Following the limited effect of trade war, China will be widening financial sector, says regulator

Guo Shuqing (Insurance regulator and head of banking) states that Beijing does not plan to bring about the devaluation of yuan so as to raise exports.

Also states that in the future, the sector’s foreign investors may be able to take greater stakes of 61, 71 or even 100%

The Chief financial regulator says China has plans to further widen its financial sector in spite of the trade war with the United States. It also does not intend to bring about a devaluation of yuan in order to support exports.

Guo Shuqing (the chairman of the China Banking and also the Insurance Regulatory Commission), states how Beijing would also welcome on-deck, increased number of foreign financial establishments and that Beijing was sure it had any probable fallout from the trade war under control.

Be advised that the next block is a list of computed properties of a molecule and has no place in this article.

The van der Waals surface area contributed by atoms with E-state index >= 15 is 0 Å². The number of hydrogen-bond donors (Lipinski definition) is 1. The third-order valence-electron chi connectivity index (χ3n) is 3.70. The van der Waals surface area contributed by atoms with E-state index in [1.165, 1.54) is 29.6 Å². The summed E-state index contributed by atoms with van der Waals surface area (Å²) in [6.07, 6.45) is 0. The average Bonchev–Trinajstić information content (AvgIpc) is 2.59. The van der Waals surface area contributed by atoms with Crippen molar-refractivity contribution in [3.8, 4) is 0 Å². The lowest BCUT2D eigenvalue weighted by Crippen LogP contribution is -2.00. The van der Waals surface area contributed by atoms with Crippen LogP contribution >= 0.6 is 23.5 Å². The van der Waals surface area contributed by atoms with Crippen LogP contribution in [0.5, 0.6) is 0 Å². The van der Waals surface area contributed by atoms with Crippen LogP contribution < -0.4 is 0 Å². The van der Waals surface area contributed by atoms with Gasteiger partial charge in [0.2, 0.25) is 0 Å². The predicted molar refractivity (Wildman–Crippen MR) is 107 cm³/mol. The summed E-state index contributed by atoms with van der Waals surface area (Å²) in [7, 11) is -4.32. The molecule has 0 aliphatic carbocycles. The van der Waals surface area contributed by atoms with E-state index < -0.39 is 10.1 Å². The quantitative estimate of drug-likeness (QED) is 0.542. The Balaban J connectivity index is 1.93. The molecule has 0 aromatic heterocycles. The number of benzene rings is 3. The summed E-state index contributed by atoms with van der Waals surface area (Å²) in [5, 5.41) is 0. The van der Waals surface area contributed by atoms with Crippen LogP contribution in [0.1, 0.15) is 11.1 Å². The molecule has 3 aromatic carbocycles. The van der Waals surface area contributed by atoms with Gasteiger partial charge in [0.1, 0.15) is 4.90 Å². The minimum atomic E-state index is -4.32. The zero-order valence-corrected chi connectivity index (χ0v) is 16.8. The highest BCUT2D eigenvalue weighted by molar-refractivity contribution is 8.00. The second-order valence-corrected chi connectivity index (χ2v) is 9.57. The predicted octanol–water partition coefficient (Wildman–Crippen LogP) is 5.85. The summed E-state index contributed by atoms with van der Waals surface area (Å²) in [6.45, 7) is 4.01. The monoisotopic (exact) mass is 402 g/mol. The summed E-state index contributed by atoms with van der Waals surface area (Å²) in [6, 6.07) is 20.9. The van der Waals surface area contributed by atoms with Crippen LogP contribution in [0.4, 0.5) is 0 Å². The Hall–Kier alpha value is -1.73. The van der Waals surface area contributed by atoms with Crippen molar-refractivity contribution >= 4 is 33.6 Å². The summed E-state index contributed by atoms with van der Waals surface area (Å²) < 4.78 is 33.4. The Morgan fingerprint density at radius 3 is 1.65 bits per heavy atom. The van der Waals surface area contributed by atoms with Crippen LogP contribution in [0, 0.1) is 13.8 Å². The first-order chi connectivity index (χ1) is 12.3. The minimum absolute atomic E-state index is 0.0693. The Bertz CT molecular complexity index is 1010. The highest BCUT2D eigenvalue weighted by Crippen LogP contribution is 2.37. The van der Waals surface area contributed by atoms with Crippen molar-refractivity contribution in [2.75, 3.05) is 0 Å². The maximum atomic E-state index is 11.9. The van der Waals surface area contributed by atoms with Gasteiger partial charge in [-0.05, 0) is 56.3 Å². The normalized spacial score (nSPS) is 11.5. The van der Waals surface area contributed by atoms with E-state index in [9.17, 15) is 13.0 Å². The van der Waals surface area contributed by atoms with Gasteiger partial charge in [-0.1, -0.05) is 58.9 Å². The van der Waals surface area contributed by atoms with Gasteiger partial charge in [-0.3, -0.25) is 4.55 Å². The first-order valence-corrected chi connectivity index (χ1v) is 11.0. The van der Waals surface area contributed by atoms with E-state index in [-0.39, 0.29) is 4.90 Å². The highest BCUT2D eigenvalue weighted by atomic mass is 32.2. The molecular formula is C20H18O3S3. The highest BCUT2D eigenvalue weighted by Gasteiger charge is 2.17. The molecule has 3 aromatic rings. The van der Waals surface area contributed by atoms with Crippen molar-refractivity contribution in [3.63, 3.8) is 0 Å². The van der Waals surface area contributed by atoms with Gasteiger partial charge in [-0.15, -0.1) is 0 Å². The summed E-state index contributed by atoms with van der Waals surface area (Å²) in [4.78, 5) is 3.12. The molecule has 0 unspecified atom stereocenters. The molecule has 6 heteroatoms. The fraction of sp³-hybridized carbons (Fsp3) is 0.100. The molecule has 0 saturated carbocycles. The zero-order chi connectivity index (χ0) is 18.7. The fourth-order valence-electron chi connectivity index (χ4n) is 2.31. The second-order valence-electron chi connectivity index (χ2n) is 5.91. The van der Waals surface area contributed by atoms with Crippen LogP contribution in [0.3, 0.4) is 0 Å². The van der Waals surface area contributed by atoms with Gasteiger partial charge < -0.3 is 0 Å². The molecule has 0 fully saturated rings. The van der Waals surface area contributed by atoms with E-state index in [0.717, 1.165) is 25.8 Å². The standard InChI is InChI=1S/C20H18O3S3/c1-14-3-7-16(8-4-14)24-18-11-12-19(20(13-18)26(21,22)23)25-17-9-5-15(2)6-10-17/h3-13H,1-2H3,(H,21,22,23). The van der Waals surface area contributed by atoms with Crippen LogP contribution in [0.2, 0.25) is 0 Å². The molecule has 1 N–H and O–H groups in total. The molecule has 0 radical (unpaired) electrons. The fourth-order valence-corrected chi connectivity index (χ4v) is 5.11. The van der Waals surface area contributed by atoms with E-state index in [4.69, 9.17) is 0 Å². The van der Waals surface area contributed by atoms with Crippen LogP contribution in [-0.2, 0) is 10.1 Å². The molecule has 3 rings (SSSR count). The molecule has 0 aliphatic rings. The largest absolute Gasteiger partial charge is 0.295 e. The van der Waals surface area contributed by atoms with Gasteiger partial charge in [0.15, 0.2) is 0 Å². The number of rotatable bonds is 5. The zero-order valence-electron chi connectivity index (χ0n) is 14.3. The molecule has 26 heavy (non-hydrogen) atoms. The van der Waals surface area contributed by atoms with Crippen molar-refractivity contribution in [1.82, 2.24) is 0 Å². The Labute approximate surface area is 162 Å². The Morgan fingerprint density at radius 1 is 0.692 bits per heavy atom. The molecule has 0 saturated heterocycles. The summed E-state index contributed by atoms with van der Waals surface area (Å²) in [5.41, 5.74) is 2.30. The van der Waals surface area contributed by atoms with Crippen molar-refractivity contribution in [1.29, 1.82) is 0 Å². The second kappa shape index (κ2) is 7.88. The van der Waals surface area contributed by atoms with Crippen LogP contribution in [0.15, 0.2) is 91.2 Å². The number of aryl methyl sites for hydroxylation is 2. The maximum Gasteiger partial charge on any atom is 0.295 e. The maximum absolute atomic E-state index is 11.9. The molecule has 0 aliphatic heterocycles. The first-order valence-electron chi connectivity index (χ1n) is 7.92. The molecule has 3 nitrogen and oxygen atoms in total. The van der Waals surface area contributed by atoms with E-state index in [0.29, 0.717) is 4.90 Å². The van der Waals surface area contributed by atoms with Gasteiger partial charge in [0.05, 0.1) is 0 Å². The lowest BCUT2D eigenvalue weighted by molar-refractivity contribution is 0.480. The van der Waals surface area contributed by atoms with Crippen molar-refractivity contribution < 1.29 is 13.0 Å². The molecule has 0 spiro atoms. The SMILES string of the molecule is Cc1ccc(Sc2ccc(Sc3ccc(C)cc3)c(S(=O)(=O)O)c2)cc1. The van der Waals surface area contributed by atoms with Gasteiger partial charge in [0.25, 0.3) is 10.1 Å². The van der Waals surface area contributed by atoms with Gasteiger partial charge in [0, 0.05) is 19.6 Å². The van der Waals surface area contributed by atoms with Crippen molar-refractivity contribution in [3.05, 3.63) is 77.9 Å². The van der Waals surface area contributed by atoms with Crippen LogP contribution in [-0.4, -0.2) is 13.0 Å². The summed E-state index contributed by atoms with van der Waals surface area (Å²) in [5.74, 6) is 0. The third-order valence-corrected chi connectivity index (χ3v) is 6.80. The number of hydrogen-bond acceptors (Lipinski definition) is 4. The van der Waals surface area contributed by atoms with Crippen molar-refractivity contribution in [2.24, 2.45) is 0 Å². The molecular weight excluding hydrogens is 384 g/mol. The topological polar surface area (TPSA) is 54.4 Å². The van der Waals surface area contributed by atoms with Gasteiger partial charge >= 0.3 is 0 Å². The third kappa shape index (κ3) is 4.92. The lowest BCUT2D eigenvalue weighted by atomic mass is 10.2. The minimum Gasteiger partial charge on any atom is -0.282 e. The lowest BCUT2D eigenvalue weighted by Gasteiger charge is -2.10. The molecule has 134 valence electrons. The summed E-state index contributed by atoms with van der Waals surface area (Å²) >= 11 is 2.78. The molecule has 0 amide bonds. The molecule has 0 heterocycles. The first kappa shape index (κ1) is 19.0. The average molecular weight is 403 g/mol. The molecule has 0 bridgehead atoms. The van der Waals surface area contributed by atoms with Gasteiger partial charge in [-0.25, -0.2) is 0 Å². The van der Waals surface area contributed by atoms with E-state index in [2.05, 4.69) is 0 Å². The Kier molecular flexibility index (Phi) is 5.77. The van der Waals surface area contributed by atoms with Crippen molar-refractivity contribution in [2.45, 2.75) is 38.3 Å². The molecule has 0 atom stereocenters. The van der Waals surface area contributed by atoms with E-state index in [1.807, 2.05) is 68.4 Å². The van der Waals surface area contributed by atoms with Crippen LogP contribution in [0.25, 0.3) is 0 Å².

Guo stated how one of their chief reforms (for the current year) is to boost their capital markets’ fundraising capacity so as to contribute to economic development.

In order to assist the bringing about of this reform, China intends to extend foreign financial institutions’ access. According to Guo, rather than be limited to 51%, the foreign investor’s stake might go up to about 61, 81 or 100%.

Guo also disregarded market speculations regarding the devaluation of the yuan, stating thatChina had no intentions of assigning a decreased value to the currency so as to accelerate exports.

He also says that the only reason yuan was allowed to fall (early in May) was the US government’s independent decision so as to raise the tariffs. The instability this caused in the financial markets was why some people thought this would affect the global economy. According to Guo, intentional methods have never been exercised to lead to yuan’s depreciation so as to balance out the effects of conflicts brought about by trade.